Meir in the Middle

Gibush Tzanchanim, Part I

No I’m not the man I used to be lately…

Who here wants to go to Paratroopers?”

See you met me at an interesting time…

Again, who here wants to go to Paratroopers?”

And if my past is any sign of your fut- Wait what?

Hands shoot up all around, almost half of us. My mind’s rpm revs past eight.

Good. I wish you luck in your gibush next week.”

It’s hour six of a lecture-only day at Michveh Alon- the base I’m assigned to for a 3 week combat-fighter preparation course- and after another round of brain-singing the entirety of John Mayer’s Continuum to pass the monotony, I suddenly space-in. I, like many new recruits, have entertained the thought of joining Tzanchanim, the IDF’s paratrooper brigade. Although referred to by many an Israeli as “the unit that wears skirts,” Tzanchanim’s historical connection to Jerusalem’s Old City speaks to me. While learning in a Yeshiva located a cardboard kipa’s toss away from the Kotel, the glorified images of 1967, of Jews and Jerusalem reunited, reincarnated during every Paratrooper swearing-in ceremony I witnessed during my time there. But while Tzanchanim is a possibility, it’s not make or break for me; I’d be happy serving in any of the other combat units. Except Kfir. Seriously, have you seen their beret?

Unlike the other main infantry units- Kfir, Nachal, Golani, and Givati- the Paratroopers require you to first pass a “gibush,”or tryout, to be accepted. The gibush is scheduled for this upcoming Monday and I figure I’ll have enough time over the weekend to consult with friends who completed it. Thankfully, I do. Two doors down from my room on Kibbutz lives a soldier named Avi who serves in Platoon 101.

Avi, who is trained in advanced urban combat, counter-terrorism, and riot-control, has spent a good part of this week chasing down camels on his base to see if he could make them carry his gear. He also has some helpful insights and tips regarding the gibbush: “Keep your elbows locked during the Sandbags;” “Think outside the box and distinguish yourself when they pose group questions;” “Fight to get a spot under the stretcher;” “Tell them about your connection to the Old City;” “If they tell you to leave, don’t. No matter what. Tell them to send you to jail because you don’t care, you’re not leaving.”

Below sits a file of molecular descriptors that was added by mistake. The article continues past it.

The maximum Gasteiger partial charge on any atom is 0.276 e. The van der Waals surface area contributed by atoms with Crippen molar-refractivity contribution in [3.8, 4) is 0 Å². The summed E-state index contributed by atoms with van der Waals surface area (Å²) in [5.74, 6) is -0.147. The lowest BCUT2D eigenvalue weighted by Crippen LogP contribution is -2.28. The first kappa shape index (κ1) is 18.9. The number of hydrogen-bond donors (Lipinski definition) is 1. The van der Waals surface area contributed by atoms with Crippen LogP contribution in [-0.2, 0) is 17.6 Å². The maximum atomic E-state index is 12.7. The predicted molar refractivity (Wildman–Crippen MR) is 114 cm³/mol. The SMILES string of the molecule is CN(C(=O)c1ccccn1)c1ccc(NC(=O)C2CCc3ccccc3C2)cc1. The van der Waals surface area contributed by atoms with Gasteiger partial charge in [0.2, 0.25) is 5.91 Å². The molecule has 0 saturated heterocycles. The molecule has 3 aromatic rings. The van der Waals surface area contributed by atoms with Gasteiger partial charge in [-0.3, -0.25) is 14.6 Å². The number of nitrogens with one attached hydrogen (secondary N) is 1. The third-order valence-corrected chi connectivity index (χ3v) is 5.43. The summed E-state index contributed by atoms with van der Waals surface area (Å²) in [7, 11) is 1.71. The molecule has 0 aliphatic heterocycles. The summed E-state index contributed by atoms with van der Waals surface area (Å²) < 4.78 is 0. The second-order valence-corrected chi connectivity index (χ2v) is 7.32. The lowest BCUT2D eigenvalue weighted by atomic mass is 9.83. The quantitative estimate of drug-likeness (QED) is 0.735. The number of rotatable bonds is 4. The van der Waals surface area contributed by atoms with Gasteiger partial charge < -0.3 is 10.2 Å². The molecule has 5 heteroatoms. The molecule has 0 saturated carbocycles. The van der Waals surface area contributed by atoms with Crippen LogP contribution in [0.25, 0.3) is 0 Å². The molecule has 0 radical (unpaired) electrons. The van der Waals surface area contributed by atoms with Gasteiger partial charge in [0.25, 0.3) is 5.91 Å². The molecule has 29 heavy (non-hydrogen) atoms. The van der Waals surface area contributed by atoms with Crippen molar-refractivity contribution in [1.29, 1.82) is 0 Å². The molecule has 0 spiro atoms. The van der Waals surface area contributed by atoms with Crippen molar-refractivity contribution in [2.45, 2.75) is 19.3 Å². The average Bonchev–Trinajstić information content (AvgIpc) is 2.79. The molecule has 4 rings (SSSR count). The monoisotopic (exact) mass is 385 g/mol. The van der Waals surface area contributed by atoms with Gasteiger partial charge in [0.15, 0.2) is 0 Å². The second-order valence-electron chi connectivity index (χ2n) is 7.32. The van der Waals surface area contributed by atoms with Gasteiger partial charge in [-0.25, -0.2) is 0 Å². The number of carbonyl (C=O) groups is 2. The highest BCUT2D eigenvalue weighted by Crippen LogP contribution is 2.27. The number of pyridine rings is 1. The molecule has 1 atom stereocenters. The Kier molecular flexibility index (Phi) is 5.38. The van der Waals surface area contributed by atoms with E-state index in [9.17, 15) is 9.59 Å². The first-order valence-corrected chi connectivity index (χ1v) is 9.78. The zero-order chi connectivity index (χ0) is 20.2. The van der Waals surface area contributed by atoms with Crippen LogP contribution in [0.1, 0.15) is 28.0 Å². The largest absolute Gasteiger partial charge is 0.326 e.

Back at base on Sunday, my Mifaked HaSamal, or Drill Sargent, who also happens to be in 101, put things more directly:

DON’T BE A PUSSY.”

On Monday afternoon I arrive at the Bakum- the IDF’s induction center- and am herded into an outdoor gym with 400 other hopefuls. A long set of bleachers lines the back of the gym while a team of mashakiot tash- army social workers- distribute questionnaires and medical forms and try to order the disorder. A group of tzanchanim soldiers joke around in a corner; individuals with completed forms inch forward on a reception line. I feel like I’m back in sleep-away camp, except here I’m older than all my counselors and instead of getting docked from using the inflatable iceberg in the lake I could spend hours making porcelain pretty should I choose to misbehave. Not-so-quietly, we sit and wait for our names to be called. Finally, mine arrives:

Portman, Jacob”

Kaplan, Rafael”

Paks, Meir”

It’s go time.

The first part of the Gibush is a 2k run. The run is a back-and-forth down a twisty dirt path. I’ve run a full marathon before so 2k is kloom b’pitah. The only thing I need to avoid then is the other runners and any wild pokemon I might encounter.

A full moon bleaches an inky sky. I wait, heart pounding. 20 seconds… 15… 10… 5…

Feet lunge forward, my own pound the earth below. What place I’m in, how long I have left, it’s all irrelevant. Run fast. Then faster. Before I know it I’m at the halfway point, where my arm is marked by a “tushist,” or marker-er. (Really, Israelis think they can just add -ist to everything). I burst back through the darkness, my gait cacophonous. I suddenly spot the starting line. Time to turn it on. The three runners in front of me are now behind me. Faster. My legs are becoming numb. FASTER! I nearly run over the soldier recording our time at the finish line. A fitness instructor momentarily stabilizes my body as I exhale my number. I’m not sure how much dirt I inhaled, but it was enough to make breathing a thought-out activity. If there was a Guinness for most wheezes in a minute, I could have taken it. Part one. Done. I’m not sure what place I came in- I think it was fourth but I don’t care. After imbibing what seemed like half of a water cooler, I sit down and breathe out a smile. Those moments of reflection after giving something your all are ones to cherish.

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